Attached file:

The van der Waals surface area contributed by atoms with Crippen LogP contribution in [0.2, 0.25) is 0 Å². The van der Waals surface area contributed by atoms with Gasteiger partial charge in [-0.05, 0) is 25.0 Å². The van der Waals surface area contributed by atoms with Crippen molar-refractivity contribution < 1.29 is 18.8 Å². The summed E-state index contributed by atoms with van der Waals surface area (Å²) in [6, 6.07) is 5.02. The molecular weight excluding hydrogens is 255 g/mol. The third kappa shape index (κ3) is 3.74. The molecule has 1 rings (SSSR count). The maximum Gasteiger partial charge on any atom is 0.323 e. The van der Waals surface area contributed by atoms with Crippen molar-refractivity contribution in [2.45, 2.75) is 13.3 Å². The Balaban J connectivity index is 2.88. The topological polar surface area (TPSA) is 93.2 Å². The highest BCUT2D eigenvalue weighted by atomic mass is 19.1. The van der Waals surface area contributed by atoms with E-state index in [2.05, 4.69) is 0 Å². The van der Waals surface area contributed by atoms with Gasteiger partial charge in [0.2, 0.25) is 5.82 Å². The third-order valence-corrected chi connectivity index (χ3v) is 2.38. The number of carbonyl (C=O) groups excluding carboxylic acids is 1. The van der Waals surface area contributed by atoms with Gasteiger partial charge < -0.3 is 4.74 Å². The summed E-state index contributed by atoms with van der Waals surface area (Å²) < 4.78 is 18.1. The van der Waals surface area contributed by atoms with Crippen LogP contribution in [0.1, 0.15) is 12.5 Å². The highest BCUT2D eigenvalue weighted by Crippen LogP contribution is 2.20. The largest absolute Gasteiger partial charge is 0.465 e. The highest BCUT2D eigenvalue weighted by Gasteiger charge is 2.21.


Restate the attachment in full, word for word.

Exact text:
The van der Waals surface area contributed by atoms with Crippen LogP contribution in [0.2, 0.25) is 0 Å². The van der Waals surface area contributed by atoms with Gasteiger partial charge in [-0.05, 0) is 25.0 Å². The van der Waals surface area contributed by atoms with Crippen molar-refractivity contribution < 1.29 is 18.8 Å². The summed E-state index contributed by atoms with van der Waals surface area (Å²) in [6, 6.07) is 5.02. The molecular weight excluding hydrogens is 255 g/mol. The third kappa shape index (κ3) is 3.74. The molecule has 1 rings (SSSR count). The maximum Gasteiger partial charge on any atom is 0.323 e. The van der Waals surface area contributed by atoms with Crippen molar-refractivity contribution in [2.45, 2.75) is 13.3 Å². The Balaban J connectivity index is 2.88. The topological polar surface area (TPSA) is 93.2 Å². The highest BCUT2D eigenvalue weighted by atomic mass is 19.1. The van der Waals surface area contributed by atoms with E-state index in [2.05, 4.69) is 0 Å². The van der Waals surface area contributed by atoms with Gasteiger partial charge in [0.2, 0.25) is 5.82 Å². The third-order valence-corrected chi connectivity index (χ3v) is 2.38. The number of carbonyl (C=O) groups excluding carboxylic acids is 1. The van der Waals surface area contributed by atoms with Gasteiger partial charge < -0.3 is 4.74 Å². The summed E-state index contributed by atoms with van der Waals surface area (Å²) < 4.78 is 18.1. The van der Waals surface area contributed by atoms with Crippen LogP contribution in [0.1, 0.15) is 12.5 Å². The highest BCUT2D eigenvalue weighted by Crippen LogP contribution is 2.20. The largest absolute Gasteiger partial charge is 0.465 e. The highest BCUT2D eigenvalue weighted by Gasteiger charge is 2.21.